The Weekly Newspaper serving the citizens of Morenci, Mich., Fayette, Ohio, and surrounding areas.

  • Snow.2
    FIRST SNOW—Heavy, wet flakes piled deep on tree branches—and windshields—as the area received its first significant snowfall of the season. “Usually it begins with a dusting or two,” said George Isobar, Morenci’s observer for the National Weather Service, “but this time it came with a vengeance.” By the end of the day Saturday, a little over four inches of snow was on the ground. Now comes the thaw with temperatures in the 40s and 50s for three days.
  • Front.sculpt
    SKEWERS, gumdrops, and marshmallows are all that’s needed to create interesting shapes and designs for Layla McDowell Saturday at Stair District Library’s “Sculptamania!” Open House. The program featuring design games and materials is one part of a larger project funded by a $7,500 Curiosity Creates grant from Disney and the American Library Association. Additional photos are on page 7.
    Morenci marching band members took to the field Friday night dressed for Halloween during the Bulldog’s first playoff game. Morenci fans had a bit of a scare until the fourth quarter when the Bulldogs scored 30 points to leave Lenawee Christian School behind. Whiteford visits Morenci this Friday for the district championship game. From the left is Clayton Borton, Morgan Merillat and James O’Brien.
    DNA PUZZLE—Mitchell Storrs and Wyatt Mohr tackle a puzzle representing the structure of DNA. There’s only one correct way for all the pieces to fit. It’s one of the new materials that can be used in both biology and chemistry classes, said teacher Loretta Cox.
  • Front.tar.wide
    A TRAFFIC control worker stands in the middle of Morenci’s Main Street Tuesday morning, waiting for the next flow of vehicles to be let through from the west. The dusty gravel surface was sealed with a layer of tar, leaving only the application of paint for new striping. The project was completed in conjunction with county road commission work west of Morenci.
  • Front.pull
    JUNIORS Jazmin Smith and Trevor Corkle struggle against a team from the sophomore class Friday during the annual tug of war at the Homecoming Games pep rally. Even the seniors struggled against the sophomores who won the competition. At the main course of the day, the Bulldog football team struggled against Whiteford in a homecoming loss.
    YOUNG soccer players surived a chilly morning Saturday in Morenci’s PTO league. From the left is Emma Cordts, Wayne Corser, Carter and Levi Seitz, Briella York and Drew Joughin. Two more weeks of soccer remain for this season.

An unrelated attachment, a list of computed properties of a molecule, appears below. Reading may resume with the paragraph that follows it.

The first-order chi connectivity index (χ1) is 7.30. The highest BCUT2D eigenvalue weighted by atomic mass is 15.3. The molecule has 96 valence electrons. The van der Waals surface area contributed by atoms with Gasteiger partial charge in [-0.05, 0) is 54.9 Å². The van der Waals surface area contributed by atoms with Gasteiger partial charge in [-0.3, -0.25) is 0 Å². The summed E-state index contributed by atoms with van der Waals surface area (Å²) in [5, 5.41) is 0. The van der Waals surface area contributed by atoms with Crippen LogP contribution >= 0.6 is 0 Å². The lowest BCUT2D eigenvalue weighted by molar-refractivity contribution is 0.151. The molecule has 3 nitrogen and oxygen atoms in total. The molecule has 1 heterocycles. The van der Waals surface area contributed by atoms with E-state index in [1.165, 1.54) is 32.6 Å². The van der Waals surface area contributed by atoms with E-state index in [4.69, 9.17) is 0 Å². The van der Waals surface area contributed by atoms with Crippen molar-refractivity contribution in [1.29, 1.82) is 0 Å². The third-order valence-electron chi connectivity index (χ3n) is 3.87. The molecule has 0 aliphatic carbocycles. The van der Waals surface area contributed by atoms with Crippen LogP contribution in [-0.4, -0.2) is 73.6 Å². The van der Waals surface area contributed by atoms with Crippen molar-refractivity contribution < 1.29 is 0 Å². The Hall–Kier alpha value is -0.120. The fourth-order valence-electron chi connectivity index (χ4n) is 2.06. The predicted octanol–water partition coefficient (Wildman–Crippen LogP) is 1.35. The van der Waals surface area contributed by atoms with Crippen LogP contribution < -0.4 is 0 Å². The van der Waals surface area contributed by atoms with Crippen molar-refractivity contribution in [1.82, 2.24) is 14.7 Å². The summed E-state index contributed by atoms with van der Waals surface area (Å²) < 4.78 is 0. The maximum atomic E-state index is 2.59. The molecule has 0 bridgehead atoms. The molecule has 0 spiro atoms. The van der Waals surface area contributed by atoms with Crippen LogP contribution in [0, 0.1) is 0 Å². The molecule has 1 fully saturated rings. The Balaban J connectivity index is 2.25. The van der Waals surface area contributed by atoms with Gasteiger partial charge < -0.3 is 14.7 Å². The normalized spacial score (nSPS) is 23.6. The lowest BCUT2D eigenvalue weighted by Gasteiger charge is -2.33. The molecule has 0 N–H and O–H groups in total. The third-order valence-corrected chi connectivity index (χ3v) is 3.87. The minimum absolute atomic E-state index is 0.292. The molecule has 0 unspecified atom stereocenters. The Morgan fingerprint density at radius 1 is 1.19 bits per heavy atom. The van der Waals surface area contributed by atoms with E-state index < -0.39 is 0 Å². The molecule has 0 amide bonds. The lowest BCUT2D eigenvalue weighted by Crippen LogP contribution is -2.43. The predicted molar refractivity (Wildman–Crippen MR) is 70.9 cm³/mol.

• Front.ropes
    BOWEN BAUMGARTNER of Morenci makes his way across a rope bridge constructed by the Tecumseh Boy Scout troop Sunday at Lake Hudson Recreation Area. The bridge was one of many challenges, displays and games set up for the annual Youth Jamboree by the Michigan DNR. Additional photos on are the back page of this week’s Observer.
  • Front.homecoming Court
    One of four senior candidates will be crowned the fall homecoming queen during half-time of this week’s Morenci-Whiteford football game. In the back row (left to right) is exchange student Kinga Vidor (her escort will be Caylob Alcock), seniors Alli VanBrandt (escorted by Sam Cool), Larissa Elliott (escorted by Clayton Borton), Samantha Wright (escorted by JJ Elarton) and Justis McCowan (escorted by Austin Gilson), and exchange student Rebecca Rosenberger (escorted by Garrett Smith). Front row freshman court member Allie Kaiser (escorted by Anthony Thomas), sophomore Marlee Blaker (escorted by Nate Elarton) and junior Cheyenne Stone (escorted by Dominick Sell).
  • Front.park.lights
    GETTING READY—Jerad Gleckler pounds nails to secure a string of holiday lights on the side of the Wakefield Park concession stand while other members of the Volunteer Club and others hold them in place. The volunteers showed up Sunday afternoon to string lights at the park. The decorating project will continue this Sunday. Denise Walsh is in charge of the effort this year.
  • Front.homecoming Court
  • Cheer
  • Front.park.lights
  • Front.pull
  • Front.ropes
  • Front.sculpt
  • Front.tar.wide
  • Front.toss
  • Front.walk Across

City council's support for police move softens 8.12.09

Written by David Green.


A motion was made and seconded to proceed with the next step in moving the Morenci Police Department to the vacant NWD building at the back of Wakefield Park, but the issue went no further.